Call for more social prescribing to tackle pandemic loneliness

Social prescribing, such as group gardening projects, can help to mitigate loneliness and mental ill health.
Dinendra Haria/REX/Shutterstock

Access to social prescribing services must be expanded to help tackle the mental health consequences of loneliness and isolation caused by Covid-19, according to a report published by two medical royal colleges.

The report by the Royal College of Psychiatrists and the Royal College of Occupational Therapists shows that many people who would benefit from social prescribing stand to miss out as services are not evenly available across the country, largely due to variability in priority and spending between local areas.

The pandemic has caused loneliness – which is often linked to mental health problems including depression, anxiety, and low self-esteem – to reach record levels in the UK, the colleges argued, citing data from the Office for National Statistics that suggested 86% of women and 74% of men reported being lonely at the end of January.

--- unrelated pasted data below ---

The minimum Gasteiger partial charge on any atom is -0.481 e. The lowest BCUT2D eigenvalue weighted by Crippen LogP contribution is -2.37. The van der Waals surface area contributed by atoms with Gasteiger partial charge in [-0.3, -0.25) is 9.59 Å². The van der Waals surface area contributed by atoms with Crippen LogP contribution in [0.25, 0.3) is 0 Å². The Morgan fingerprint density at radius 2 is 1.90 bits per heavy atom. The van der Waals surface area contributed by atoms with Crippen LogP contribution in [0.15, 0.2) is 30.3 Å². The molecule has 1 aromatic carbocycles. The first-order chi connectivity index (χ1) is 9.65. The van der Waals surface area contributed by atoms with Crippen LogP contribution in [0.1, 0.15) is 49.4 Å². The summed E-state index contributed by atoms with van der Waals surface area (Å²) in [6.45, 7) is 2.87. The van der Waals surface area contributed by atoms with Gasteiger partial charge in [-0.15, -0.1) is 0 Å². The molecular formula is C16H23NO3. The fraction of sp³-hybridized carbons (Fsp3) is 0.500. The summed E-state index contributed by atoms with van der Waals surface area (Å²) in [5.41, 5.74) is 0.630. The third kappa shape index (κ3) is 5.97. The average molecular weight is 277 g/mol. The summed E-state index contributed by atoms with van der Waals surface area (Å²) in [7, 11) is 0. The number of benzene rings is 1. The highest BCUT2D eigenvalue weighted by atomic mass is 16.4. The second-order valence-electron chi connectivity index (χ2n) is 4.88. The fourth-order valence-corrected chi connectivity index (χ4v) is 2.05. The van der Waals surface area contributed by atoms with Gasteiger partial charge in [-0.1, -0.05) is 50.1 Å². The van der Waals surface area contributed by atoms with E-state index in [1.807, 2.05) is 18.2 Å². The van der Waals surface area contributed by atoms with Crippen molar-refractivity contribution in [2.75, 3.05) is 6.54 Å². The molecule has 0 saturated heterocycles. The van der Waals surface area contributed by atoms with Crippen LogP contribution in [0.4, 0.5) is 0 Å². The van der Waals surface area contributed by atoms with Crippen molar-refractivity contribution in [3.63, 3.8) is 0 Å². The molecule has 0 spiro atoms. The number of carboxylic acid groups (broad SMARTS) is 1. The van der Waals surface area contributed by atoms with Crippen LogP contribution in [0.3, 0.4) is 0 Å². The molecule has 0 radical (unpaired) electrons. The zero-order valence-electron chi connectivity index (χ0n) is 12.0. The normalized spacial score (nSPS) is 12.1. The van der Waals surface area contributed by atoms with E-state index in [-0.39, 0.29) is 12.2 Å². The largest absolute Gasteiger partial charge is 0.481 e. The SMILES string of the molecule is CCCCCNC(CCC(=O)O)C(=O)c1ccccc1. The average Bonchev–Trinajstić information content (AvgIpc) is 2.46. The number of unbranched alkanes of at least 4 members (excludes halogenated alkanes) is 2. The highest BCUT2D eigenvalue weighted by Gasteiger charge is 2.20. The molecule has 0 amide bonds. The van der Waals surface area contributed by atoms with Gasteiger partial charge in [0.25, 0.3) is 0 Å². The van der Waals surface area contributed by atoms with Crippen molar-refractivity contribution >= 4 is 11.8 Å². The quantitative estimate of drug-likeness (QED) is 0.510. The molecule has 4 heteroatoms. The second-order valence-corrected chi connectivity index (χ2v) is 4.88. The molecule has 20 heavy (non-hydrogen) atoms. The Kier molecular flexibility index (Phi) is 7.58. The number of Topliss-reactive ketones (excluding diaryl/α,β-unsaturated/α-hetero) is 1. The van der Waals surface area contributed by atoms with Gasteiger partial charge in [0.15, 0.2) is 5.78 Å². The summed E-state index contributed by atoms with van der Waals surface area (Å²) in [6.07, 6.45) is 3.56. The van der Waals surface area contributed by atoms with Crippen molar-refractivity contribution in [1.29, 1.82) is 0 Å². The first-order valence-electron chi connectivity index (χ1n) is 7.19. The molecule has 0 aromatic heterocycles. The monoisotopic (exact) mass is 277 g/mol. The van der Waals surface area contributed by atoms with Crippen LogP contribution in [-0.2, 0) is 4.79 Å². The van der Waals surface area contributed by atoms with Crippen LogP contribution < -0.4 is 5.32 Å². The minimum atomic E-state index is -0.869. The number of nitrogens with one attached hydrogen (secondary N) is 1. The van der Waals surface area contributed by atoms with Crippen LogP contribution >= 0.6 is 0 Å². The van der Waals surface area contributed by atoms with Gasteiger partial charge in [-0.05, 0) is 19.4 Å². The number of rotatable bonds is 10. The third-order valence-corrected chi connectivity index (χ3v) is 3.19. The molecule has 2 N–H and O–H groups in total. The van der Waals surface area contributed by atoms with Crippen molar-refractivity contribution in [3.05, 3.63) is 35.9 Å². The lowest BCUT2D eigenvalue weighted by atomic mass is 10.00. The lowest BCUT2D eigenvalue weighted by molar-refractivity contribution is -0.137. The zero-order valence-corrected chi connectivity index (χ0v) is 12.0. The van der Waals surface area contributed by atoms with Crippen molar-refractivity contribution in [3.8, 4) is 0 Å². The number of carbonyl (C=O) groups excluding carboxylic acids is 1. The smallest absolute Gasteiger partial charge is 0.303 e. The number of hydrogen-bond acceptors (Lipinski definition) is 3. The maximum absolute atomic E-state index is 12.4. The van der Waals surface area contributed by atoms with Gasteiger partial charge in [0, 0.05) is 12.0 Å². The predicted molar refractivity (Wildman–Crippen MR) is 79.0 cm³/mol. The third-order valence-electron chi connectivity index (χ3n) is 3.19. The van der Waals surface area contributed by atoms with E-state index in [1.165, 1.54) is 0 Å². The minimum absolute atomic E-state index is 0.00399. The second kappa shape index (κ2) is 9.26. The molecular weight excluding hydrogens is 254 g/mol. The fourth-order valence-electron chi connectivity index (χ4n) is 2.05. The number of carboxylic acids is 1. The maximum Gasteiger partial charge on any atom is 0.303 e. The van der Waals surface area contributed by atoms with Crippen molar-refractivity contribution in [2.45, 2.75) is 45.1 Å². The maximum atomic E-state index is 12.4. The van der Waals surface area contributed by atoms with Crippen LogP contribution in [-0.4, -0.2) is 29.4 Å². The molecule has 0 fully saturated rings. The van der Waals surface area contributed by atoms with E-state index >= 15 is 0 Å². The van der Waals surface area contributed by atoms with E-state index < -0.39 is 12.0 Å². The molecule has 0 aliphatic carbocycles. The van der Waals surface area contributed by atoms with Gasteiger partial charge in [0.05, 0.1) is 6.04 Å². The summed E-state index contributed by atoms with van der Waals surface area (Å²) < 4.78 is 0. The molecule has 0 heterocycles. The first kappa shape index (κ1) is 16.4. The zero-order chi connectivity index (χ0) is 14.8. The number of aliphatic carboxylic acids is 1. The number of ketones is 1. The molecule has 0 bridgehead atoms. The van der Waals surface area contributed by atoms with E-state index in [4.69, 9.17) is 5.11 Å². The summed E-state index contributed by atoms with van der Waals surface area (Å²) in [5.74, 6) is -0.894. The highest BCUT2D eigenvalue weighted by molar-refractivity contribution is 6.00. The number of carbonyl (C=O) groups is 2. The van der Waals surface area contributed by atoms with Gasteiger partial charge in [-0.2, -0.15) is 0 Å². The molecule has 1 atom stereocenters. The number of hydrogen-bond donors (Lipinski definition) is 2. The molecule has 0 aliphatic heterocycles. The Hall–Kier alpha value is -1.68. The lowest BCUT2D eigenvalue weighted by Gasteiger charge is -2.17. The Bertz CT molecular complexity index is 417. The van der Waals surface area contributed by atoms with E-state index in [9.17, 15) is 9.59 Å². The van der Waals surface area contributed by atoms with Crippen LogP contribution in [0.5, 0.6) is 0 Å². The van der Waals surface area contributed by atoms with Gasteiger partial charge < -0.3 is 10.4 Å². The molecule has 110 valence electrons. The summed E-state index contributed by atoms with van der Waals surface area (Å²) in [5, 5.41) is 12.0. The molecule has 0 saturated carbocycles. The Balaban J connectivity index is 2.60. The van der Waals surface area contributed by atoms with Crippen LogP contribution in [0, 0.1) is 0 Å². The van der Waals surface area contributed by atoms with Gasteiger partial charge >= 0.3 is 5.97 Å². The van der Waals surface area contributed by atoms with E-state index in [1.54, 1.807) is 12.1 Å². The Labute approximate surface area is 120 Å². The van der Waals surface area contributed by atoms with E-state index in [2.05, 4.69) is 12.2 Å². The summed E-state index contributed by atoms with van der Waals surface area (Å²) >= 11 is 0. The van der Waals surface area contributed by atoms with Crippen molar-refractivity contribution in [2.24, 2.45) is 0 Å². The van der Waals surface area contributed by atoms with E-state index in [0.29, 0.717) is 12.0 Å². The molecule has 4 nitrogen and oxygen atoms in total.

Social prescribing sees patients prescribed activities – such as art classes, educational or training courses, and group gardening projects – to improve their physical and mental wellbeing and is crucial in combating loneliness and its mental health consequences.

Dr Katherine Kennet, lead author of the report and sustainability lead at the Royal College of Psychiatrists, said: “Covid-19 has shown just how damaging loneliness and isolation can be to our mental health, but social prescribing can play a big part in supporting people’s recovery as we move out of the pandemic.”

The colleges also called for healthcare commissioners to include social prescribing in community and inpatient mental health services and not limit programmes to primary care only.

Karin Orman, assistant director – professional practice at the Royal College of Occupational Therapists, added: “The importance of social participation on maintaining good mental health has been amplified during the pandemic. Social prescribing clearly supports people’s wellbeing and occupational therapists can work with those whose needs are more complex and require a more tailored approach to actively engage and participate in social activities.”

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